Although following the attacks on Paris in November many in Belgium believed that an attack on Brussels was in the offing but Belgium itself has rarely been the intended target of terror attacks, rather many were concerned it was becoming a host for them. The area of Molenbeek has been under increasing suspicion, an entry of the word into an English-language search engine produces a variety of colourful words, few of which are written by anyone who’s ever been there or are in anyway accurate. One of the most oddly used words for Molenbeek, although the most inaccurate is “suburb” an odd choice of words for an area a mere 10 minutes walk (if you’re lazy) from the city hall and its main shopping street. Molenbeek is not a deep and distant Paris-style banlieue or housing estate, it is Brussels, and it’s past has echoed many parts of Belgium and wider Europe in terms of industrialisation, immigration and globalisation. I walked though Molenbeek last weekend, there was certainly a number beards among the locals, then again many of them were local hipsters.
Molenbeek was formerly known as ‘the Manchester of Belgium’ due to its high level of industrialisation, and was until recently on the verge of becoming a property hot-spot among young Belgian and Europeans. The area has of course a significant number of Belgians of Moroccan and North African origin, most of whom are Muslim, many of whom are between 18 and 40 and, like many in post-industrial Europe, often struggle to find adequate employment. The young population generally harbour little alienation against or attachment to the Belgian state itself, but while less-common than in Paris, unrest is not unknown.
Back in May 1991 and then again in 1995 the area was plunged into a brief period of rioting as many of the area’s youths, vented their anger at the city’s police over perceived lack of opportunities and mistreatment by Police and the activities of Far-right thugs. Sadly many of these problems have festered in the intervening years.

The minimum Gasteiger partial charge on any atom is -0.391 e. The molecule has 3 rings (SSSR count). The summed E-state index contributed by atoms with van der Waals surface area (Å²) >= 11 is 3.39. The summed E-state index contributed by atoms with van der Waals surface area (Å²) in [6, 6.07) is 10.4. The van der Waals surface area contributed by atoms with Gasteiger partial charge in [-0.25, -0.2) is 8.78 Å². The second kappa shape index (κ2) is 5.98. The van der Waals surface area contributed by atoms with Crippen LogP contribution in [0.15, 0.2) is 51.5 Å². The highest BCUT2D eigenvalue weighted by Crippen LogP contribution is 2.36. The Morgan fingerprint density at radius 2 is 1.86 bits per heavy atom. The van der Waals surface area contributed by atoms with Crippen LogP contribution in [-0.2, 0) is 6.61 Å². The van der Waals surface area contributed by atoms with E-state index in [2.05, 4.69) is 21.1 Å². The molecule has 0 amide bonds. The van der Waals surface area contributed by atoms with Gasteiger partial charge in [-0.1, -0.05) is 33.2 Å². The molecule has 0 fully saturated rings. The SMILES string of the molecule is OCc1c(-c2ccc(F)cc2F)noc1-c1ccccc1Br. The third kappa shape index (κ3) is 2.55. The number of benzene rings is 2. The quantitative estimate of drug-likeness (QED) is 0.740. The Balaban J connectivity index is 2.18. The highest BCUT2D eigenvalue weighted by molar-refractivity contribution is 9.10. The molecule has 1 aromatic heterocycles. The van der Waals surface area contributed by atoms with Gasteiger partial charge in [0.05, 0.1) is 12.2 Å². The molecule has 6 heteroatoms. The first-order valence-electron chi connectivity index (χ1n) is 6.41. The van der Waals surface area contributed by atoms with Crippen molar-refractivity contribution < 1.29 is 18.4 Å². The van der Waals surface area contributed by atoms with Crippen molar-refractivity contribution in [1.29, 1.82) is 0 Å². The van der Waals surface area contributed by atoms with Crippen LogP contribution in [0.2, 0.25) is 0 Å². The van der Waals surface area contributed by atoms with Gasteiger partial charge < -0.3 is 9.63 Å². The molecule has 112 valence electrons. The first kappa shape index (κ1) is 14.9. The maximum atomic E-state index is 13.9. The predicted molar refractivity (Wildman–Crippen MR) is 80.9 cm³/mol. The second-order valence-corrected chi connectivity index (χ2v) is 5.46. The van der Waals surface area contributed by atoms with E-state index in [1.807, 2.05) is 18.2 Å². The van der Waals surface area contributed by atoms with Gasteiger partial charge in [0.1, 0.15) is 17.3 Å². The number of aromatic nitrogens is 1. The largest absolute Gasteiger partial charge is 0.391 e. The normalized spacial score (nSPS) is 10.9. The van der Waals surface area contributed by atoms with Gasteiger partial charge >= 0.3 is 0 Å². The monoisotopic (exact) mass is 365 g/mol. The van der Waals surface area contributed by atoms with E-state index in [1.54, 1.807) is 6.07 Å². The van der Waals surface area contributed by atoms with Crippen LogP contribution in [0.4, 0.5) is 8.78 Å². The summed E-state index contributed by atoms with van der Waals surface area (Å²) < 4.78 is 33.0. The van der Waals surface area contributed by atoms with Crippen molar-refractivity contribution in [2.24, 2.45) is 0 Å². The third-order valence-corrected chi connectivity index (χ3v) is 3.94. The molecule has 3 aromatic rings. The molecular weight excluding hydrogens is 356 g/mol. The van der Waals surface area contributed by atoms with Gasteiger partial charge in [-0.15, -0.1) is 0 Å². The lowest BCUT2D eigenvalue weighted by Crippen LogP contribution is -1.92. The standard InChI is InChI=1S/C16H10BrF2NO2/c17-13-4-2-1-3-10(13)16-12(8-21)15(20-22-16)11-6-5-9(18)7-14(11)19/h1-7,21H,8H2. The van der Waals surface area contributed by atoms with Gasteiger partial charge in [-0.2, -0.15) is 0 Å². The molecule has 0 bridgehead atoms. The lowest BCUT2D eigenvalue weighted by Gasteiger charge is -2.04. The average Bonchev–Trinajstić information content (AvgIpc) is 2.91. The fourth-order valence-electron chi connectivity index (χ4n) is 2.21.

When or whether Brussels will recover fully is yet unclear. Ever since the November’s “lock-down” there has been a noted drop-off in activity in the city centre, with its effect on the economy. A week ago the Brussels Hotel Association reported that its hotels never had so few guests, with only 20 per cent of rooms occupied, an all-time low. Industry chiefs have warned that “10,000 jobs” are now at risk. Unlike the other targets of Islamic terrorism in recent decades Brussels is much more likely to feature in the news section than the travel. The city has never been the major tourist destination such as that of neighbouring Paris or Amsterdam and if Brussels sees the number of business travellers to its many EU conferences staying-away it could provide disastrous for the city.
The locals, whether Belgian-born or otherwise, are continuing with life as it was. Before he died earlier this year, the celebrated Italian author Umberto Ecco said of the Belgian capital:
“Brussels should become the centre where diversities are not eliminated, but rather exalted and harmonised”
Ecco wasn’t around to see it, but he would surely have approved of the Sunday before the attack, when roughly 2,000 people from all nationalities attended the 10th annual St Patrick’s day festival in Brussels, it even made the Irish News and Belgian TV. It was clear to all those attending that day that the diversity was indeed part of its strength, a diversity that includes places like Molenbeek.
It was probably Laurent Joffrin, director of the French Daily Liberation, who put it best on the day of the attacks:
Brussels, who worked so hard to coexist among so many differences, Brussels, for whom there was method in the madness of muddling-through rather than in brute confrontation. Brussels, the anti-fanatic attacked by fanatics, in spite of all that, still standing…that’s the Brussels we love …